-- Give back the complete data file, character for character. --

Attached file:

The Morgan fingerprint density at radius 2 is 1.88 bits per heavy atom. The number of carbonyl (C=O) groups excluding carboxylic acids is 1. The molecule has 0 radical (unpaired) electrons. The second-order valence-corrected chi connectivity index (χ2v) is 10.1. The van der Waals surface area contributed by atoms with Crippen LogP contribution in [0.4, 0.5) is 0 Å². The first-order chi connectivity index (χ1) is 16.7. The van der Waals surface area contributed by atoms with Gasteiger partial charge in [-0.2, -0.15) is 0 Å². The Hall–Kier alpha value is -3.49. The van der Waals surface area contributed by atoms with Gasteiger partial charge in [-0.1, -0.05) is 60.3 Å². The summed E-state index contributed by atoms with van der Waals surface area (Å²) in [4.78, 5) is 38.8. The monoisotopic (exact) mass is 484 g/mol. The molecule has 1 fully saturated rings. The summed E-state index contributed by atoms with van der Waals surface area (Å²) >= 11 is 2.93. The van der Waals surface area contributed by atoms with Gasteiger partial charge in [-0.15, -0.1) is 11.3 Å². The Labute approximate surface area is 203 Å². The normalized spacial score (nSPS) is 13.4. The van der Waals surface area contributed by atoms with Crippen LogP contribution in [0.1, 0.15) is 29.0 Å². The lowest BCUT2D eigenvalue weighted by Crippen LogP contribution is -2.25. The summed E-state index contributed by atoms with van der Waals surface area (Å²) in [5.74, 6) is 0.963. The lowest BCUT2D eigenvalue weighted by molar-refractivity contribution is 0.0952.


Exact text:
The Morgan fingerprint density at radius 2 is 1.88 bits per heavy atom. The number of carbonyl (C=O) groups excluding carboxylic acids is 1. The molecule has 0 radical (unpaired) electrons. The second-order valence-corrected chi connectivity index (χ2v) is 10.1. The van der Waals surface area contributed by atoms with Crippen LogP contribution in [0.4, 0.5) is 0 Å². The first-order chi connectivity index (χ1) is 16.7. The van der Waals surface area contributed by atoms with Gasteiger partial charge in [-0.2, -0.15) is 0 Å². The Hall–Kier alpha value is -3.49. The van der Waals surface area contributed by atoms with Gasteiger partial charge in [-0.1, -0.05) is 60.3 Å². The summed E-state index contributed by atoms with van der Waals surface area (Å²) in [4.78, 5) is 38.8. The monoisotopic (exact) mass is 484 g/mol. The molecule has 1 fully saturated rings. The summed E-state index contributed by atoms with van der Waals surface area (Å²) >= 11 is 2.93. The van der Waals surface area contributed by atoms with Gasteiger partial charge in [-0.15, -0.1) is 11.3 Å². The Labute approximate surface area is 203 Å². The normalized spacial score (nSPS) is 13.4. The van der Waals surface area contributed by atoms with Crippen LogP contribution in [0.1, 0.15) is 29.0 Å². The lowest BCUT2D eigenvalue weighted by Crippen LogP contribution is -2.25. The summed E-state index contributed by atoms with van der Waals surface area (Å²) in [5.74, 6) is 0.963. The lowest BCUT2D eigenvalue weighted by molar-refractivity contribution is 0.0952.